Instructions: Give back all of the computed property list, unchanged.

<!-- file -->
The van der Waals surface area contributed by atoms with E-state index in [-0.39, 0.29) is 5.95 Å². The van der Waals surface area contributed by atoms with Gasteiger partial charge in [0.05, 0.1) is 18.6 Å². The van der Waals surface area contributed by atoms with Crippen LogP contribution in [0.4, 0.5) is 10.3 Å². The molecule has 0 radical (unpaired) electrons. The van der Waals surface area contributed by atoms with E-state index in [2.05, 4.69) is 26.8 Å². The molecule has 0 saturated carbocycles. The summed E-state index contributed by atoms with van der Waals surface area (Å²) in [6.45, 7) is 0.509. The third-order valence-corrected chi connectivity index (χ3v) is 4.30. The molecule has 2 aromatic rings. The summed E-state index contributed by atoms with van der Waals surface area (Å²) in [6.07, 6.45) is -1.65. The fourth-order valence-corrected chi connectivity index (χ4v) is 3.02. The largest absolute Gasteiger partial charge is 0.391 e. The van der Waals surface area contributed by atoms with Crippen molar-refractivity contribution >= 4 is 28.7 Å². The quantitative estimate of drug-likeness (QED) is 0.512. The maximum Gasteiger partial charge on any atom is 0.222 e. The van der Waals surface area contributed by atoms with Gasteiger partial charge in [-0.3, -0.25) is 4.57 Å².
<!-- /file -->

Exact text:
The van der Waals surface area contributed by atoms with E-state index in [-0.39, 0.29) is 5.95 Å². The van der Waals surface area contributed by atoms with Gasteiger partial charge in [0.05, 0.1) is 18.6 Å². The van der Waals surface area contributed by atoms with Crippen LogP contribution in [0.4, 0.5) is 10.3 Å². The molecule has 0 radical (unpaired) electrons. The van der Waals surface area contributed by atoms with E-state index in [2.05, 4.69) is 26.8 Å². The molecule has 0 saturated carbocycles. The summed E-state index contributed by atoms with van der Waals surface area (Å²) in [6.45, 7) is 0.509. The third-order valence-corrected chi connectivity index (χ3v) is 4.30. The molecule has 2 aromatic rings. The summed E-state index contributed by atoms with van der Waals surface area (Å²) in [6.07, 6.45) is -1.65. The fourth-order valence-corrected chi connectivity index (χ4v) is 3.02. The largest absolute Gasteiger partial charge is 0.391 e. The van der Waals surface area contributed by atoms with Crippen molar-refractivity contribution >= 4 is 28.7 Å². The quantitative estimate of drug-likeness (QED) is 0.512. The maximum Gasteiger partial charge on any atom is 0.222 e. The van der Waals surface area contributed by atoms with Gasteiger partial charge in [-0.3, -0.25) is 4.57 Å².